Code seeks redemption with Chawa Tribe, album

 

After going separate ways with his brother Shadre, musician CO, formerly known as Code, has embarked on a solo career and is due to debut with his album Solo.

He has rocked the airwaves with promotional release Tithanaand, last week, he announced the formation of the Chawa Tribe Band.

CODE (2nd R)
CODE (2nd R)

Unlike many bands, the Chawa Tribe is an ensemble of independent instrumentalists and vocalists that will support his performances.

The band was launched on Saturday at the Blue Elephant in Blantyre.

In an interview, CO said he opted for the name Chawa Tribe because lately, he has been trying to connect with his culture and being a Yao, he found Chawa Tribe to be an appropriate name for his band.

“Chawa Tribe is a concept and not just the band members. That is why we do not have permanent members, but we have just an ensemble,” said the musician, who scaled to continental stardom after starring in the Big Brother Africa reality show.

The former FM 101 DJ said he formed the band after realising that most local music sounds foreign.

Solo will have Chichewa songs and as well as Yao songs. It is a cultural showcase of Malawian rhythms,” he said.

The artist, who represented Malawi at Big Brother Africa twice, says he has not pushed his music beyond the country due to logistical constraints.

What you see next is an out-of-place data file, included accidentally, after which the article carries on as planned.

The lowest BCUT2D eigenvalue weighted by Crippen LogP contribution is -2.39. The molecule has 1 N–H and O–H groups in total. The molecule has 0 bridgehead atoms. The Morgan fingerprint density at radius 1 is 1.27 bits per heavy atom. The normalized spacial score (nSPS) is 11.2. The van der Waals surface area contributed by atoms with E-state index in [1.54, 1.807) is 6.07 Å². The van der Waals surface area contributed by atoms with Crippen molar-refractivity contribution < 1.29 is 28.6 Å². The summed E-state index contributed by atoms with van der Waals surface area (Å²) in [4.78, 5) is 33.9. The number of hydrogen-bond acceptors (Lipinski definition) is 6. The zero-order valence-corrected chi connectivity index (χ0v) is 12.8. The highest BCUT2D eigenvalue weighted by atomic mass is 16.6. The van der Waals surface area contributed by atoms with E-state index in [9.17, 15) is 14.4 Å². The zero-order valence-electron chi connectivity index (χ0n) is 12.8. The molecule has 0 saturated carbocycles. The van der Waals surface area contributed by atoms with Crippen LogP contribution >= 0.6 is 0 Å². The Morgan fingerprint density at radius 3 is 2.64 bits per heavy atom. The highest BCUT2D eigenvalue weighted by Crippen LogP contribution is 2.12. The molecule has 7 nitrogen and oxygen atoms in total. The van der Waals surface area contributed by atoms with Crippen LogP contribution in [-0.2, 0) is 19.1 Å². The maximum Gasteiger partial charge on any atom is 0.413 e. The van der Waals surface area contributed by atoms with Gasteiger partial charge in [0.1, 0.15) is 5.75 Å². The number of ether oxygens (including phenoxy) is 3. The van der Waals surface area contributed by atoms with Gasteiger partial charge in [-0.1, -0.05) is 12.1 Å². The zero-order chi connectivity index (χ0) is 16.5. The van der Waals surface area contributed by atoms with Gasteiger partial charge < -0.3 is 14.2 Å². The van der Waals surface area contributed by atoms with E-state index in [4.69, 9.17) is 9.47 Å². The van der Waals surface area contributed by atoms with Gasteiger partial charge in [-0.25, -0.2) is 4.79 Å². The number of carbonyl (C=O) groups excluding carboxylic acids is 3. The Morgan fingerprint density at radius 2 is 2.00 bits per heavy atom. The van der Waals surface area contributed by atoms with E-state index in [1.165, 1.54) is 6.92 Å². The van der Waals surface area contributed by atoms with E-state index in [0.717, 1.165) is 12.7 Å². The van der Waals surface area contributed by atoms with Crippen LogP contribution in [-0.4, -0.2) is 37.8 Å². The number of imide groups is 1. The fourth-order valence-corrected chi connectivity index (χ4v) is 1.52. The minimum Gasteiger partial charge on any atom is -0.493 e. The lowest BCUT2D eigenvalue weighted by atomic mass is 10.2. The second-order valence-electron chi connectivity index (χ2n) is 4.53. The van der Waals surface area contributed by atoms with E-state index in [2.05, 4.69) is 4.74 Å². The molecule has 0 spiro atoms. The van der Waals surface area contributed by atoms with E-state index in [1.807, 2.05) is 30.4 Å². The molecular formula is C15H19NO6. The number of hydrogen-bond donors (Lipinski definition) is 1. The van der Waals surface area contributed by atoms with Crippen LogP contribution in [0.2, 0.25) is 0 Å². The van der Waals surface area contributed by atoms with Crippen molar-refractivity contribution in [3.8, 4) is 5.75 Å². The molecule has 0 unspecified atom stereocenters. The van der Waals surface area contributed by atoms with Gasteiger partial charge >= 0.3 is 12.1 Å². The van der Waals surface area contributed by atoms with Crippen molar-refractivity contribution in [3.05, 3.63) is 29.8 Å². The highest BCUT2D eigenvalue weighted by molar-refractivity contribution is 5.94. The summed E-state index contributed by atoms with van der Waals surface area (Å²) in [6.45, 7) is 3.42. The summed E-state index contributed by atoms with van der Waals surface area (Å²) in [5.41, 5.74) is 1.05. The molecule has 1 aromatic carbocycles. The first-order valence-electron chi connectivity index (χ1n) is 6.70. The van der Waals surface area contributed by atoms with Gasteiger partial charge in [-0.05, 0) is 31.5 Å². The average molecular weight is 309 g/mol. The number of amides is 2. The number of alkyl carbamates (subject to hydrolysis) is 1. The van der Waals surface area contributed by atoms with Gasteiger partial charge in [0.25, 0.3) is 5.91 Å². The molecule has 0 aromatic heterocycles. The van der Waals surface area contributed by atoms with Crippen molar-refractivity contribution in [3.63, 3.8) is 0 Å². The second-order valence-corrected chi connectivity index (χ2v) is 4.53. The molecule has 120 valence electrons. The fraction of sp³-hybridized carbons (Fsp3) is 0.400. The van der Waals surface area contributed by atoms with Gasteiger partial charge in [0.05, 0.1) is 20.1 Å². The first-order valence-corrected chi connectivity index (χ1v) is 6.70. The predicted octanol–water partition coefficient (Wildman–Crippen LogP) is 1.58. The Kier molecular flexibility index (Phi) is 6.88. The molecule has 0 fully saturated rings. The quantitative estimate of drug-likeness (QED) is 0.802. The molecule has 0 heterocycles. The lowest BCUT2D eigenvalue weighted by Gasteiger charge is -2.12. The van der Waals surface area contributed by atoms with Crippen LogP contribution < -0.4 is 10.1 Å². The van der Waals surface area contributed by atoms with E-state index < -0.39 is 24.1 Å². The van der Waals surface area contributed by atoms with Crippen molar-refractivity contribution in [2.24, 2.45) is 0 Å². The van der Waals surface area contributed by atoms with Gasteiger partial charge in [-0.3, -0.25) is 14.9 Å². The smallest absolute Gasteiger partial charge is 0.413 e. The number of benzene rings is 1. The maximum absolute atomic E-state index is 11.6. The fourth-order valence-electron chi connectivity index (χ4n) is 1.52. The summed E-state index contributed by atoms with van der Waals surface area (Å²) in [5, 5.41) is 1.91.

“For me to perform and find a platform outside Malawi will take a team. And I will need aggressive publicity and all that requires financial stamina, which is why sponsors are very important. People take it for granted that because I was in the Big Brother then automatically I will get international bookings. It does not work like that,” said CO.

However, CO said the formation of the Chawa Tribe is the first step towards breaking beyond Malawi borders.

“I am ready for the world. I have a platform that is already there. I just need to do one or two things to get there,” he affirmed.

CO says he believes in making a difference and as such, he has partnered with Blantyre Malaria Project in the fight against malaria.

“I distribute treated mosquito nets for free. I distribute at my shows and I also disseminate messages about prevention of the disease. Blantyre Malaria Project was kind enough to fund my project with $500 [about K225 000], which we have used to procure the nets that I distribute,” he said.

But CO is not all about fighting Malaria as he has also included songs about HIV and Aids in his album.

“I am about to record TikamapangaChikondi, a song that I performed at the Blue Elephant. It is a song that talks about sex. I would like to talk about the things that are viewed as taboo. It is because we do not open up a dialogue about sex that Aids is still spreading. I want to provoke that dialogue,” he said.

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